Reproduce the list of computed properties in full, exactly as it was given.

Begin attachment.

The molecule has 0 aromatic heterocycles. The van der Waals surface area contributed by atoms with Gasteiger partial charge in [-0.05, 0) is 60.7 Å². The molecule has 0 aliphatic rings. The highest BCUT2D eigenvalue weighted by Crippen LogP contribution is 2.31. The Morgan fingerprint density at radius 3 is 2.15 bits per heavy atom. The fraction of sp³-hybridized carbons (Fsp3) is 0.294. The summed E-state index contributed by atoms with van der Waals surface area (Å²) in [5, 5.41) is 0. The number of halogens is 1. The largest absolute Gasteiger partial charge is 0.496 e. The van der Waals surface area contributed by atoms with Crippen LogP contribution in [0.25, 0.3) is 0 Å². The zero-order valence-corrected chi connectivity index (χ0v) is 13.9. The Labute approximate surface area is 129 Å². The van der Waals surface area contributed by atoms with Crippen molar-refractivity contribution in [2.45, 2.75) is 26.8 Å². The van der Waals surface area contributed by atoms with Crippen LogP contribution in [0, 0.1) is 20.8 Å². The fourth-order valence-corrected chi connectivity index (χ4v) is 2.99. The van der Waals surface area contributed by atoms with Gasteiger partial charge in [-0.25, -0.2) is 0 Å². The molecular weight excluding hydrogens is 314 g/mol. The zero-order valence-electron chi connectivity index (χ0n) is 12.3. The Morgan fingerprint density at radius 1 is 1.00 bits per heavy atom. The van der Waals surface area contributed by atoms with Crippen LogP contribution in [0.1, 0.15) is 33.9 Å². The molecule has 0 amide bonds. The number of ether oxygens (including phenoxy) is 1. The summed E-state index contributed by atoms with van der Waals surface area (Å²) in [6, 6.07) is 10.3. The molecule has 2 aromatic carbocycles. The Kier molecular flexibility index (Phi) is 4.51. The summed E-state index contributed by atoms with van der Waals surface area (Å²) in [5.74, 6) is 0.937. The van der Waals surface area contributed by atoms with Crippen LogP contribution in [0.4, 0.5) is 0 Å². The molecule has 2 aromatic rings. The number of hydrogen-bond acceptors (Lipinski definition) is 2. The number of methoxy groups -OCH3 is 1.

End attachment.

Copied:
The molecule has 0 aromatic heterocycles. The van der Waals surface area contributed by atoms with Gasteiger partial charge in [-0.05, 0) is 60.7 Å². The molecule has 0 aliphatic rings. The highest BCUT2D eigenvalue weighted by Crippen LogP contribution is 2.31. The Morgan fingerprint density at radius 3 is 2.15 bits per heavy atom. The fraction of sp³-hybridized carbons (Fsp3) is 0.294. The summed E-state index contributed by atoms with van der Waals surface area (Å²) in [5, 5.41) is 0. The number of halogens is 1. The largest absolute Gasteiger partial charge is 0.496 e. The van der Waals surface area contributed by atoms with Crippen LogP contribution in [0.25, 0.3) is 0 Å². The zero-order valence-corrected chi connectivity index (χ0v) is 13.9. The Labute approximate surface area is 129 Å². The van der Waals surface area contributed by atoms with Crippen molar-refractivity contribution in [2.45, 2.75) is 26.8 Å². The van der Waals surface area contributed by atoms with Crippen LogP contribution in [0, 0.1) is 20.8 Å². The fourth-order valence-corrected chi connectivity index (χ4v) is 2.99. The van der Waals surface area contributed by atoms with Gasteiger partial charge in [-0.25, -0.2) is 0 Å². The molecular weight excluding hydrogens is 314 g/mol. The zero-order valence-electron chi connectivity index (χ0n) is 12.3. The Morgan fingerprint density at radius 1 is 1.00 bits per heavy atom. The van der Waals surface area contributed by atoms with Crippen LogP contribution in [0.1, 0.15) is 33.9 Å². The molecule has 0 amide bonds. The number of ether oxygens (including phenoxy) is 1. The summed E-state index contributed by atoms with van der Waals surface area (Å²) in [6, 6.07) is 10.3. The molecule has 2 aromatic carbocycles. The Kier molecular flexibility index (Phi) is 4.51. The summed E-state index contributed by atoms with van der Waals surface area (Å²) in [5.74, 6) is 0.937. The van der Waals surface area contributed by atoms with Crippen LogP contribution in [0.4, 0.5) is 0 Å². The molecule has 2 aromatic rings. The number of hydrogen-bond acceptors (Lipinski definition) is 2. The number of methoxy groups -OCH3 is 1.